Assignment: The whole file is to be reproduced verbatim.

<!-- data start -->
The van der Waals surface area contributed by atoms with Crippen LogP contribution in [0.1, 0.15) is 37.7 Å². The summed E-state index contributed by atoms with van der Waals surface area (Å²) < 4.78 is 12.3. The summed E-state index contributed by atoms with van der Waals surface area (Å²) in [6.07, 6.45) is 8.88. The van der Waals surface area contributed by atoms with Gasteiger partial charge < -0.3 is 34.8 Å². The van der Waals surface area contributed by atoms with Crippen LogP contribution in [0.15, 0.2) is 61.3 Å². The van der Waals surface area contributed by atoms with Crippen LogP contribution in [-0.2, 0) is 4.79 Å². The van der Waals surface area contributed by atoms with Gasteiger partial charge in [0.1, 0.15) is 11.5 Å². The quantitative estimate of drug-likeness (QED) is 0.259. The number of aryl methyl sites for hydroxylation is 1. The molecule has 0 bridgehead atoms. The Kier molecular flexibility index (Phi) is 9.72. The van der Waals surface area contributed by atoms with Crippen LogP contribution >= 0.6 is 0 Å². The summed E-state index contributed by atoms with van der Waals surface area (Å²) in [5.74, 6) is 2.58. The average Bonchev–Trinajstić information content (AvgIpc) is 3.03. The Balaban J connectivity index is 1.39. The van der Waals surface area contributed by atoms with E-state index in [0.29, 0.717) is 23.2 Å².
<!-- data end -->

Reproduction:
The van der Waals surface area contributed by atoms with Crippen LogP contribution in [0.1, 0.15) is 37.7 Å². The summed E-state index contributed by atoms with van der Waals surface area (Å²) < 4.78 is 12.3. The summed E-state index contributed by atoms with van der Waals surface area (Å²) in [6.07, 6.45) is 8.88. The van der Waals surface area contributed by atoms with Gasteiger partial charge < -0.3 is 34.8 Å². The van der Waals surface area contributed by atoms with Crippen LogP contribution in [0.15, 0.2) is 61.3 Å². The van der Waals surface area contributed by atoms with Crippen LogP contribution in [-0.2, 0) is 4.79 Å². The van der Waals surface area contributed by atoms with Gasteiger partial charge in [0.1, 0.15) is 11.5 Å². The quantitative estimate of drug-likeness (QED) is 0.259. The number of aryl methyl sites for hydroxylation is 1. The molecule has 0 bridgehead atoms. The Kier molecular flexibility index (Phi) is 9.72. The van der Waals surface area contributed by atoms with Crippen LogP contribution >= 0.6 is 0 Å². The summed E-state index contributed by atoms with van der Waals surface area (Å²) in [5.74, 6) is 2.58. The average Bonchev–Trinajstić information content (AvgIpc) is 3.03. The Balaban J connectivity index is 1.39. The van der Waals surface area contributed by atoms with E-state index in [0.29, 0.717) is 23.2 Å².